Persecution

File:Camille Clere Verwundet.jpgThe persecution of Christians has begun.

If you have read anything here, you might think I was being sarcastic, but I am not. Fox News reports that an army chaplain’s assistant who posted on her facebook page “calling homosexuality a sin”. The soldier, who asked not to be identified, said her commander ordered her to either remove the Facebook message or face a reduction in rank and pay.

Arrogating to myself the luxury of pacifism, I could go on about “army chaplains”- how can they preach on “Thou shalt not kill”, leave alone “turn the other cheek”. But soldiers are entitled as anyone else to the consolations of religion. The woman stated her understanding of her religion, and a chaplain’s assistant should be free to do that. She should not be free to create a “hostile and antagonistic” environment for gay soldiers: but was she doing that? Vernon Scannell is our witness:

There’s only two men in this mob-
And this you ought to know-
Who can catch pox from toilet seats:
The chaplain and M.O.

Mocking toleration at best is the response I would expect from trained killers to chaplains. The atmosphere of hostile antagonism goes the other way. The “Military law enforcement specialist” deals with Christianity by draining it of love: gay people are like Nazis, he says. Perhaps an atmosphere of hostile antagonism is common in the army, along with the cameraderie. Bertholt Brecht:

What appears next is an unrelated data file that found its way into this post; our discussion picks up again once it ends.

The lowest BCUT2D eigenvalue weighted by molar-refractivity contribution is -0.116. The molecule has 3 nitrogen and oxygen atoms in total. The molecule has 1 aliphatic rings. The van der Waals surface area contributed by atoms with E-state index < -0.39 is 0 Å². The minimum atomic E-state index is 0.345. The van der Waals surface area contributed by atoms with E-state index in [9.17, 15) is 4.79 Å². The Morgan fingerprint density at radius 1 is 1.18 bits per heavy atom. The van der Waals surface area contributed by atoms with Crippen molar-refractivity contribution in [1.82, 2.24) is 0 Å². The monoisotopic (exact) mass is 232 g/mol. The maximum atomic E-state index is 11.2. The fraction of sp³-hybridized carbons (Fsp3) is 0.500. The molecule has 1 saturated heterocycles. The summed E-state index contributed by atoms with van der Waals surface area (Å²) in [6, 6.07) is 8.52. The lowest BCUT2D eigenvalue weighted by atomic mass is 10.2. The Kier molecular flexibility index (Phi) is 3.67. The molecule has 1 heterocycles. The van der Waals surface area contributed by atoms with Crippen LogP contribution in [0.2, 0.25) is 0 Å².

http://upload.wikimedia.org/wikipedia/commons/thumb/0/07/Image050h.jpg/459px-Image050h.jpgJohnny is missing Jimmy is dead
and George went crazy shooting
But blood is blood and dead is dead
And the army is still recruiting.

I hope, therefore, that the officer disciplining this hapless chaplain’s assistant got it wrong, and that the hostile antagonism was towards her and her ridiculous belief; and that she was incapable of inciting hostility to the gay soldiers. Bullying demands that you think the way I do are only dangerous or oppressive if they might enforce obedience, rather than scorn.

I can shrug off what she says, and hope that my disgust will make her fearful (like the writer in “Free Republic”). Her only response can be to move closer to James Nayler: There is a spirit which I feel that delights to do no evil, nor to revenge any wrong, but delights to endure all things, in hope to enjoy its own in the end. Its hope is to outlive all wrath and contention, and to weary out all exaltation and cruelty, or whatever is of a nature contrary to itself.

That officer, increasing the hostility towards her, has persecuted the poor chaplain’s assistant- I hope. Thanks to Michele.

What proportion of the population is gay? 1.5% of adults in the UK identified themselves as gay, says the ONS; but 2.7% of 16-24 year olds, as opposed to 0.4% of those over 65. From which you can conclude that we all die young, or not. Less than 1% of those in Northern Ireland said they were gay, as opposed to 2.5% in London: either homosexuality is catching, or persecution in Northern Ireland prevents people from being Out. Only 94% said they were straight: some refused to answer, some gave no response. I think it likely that a high percentage of those were gay, and even some who claimed to be straight.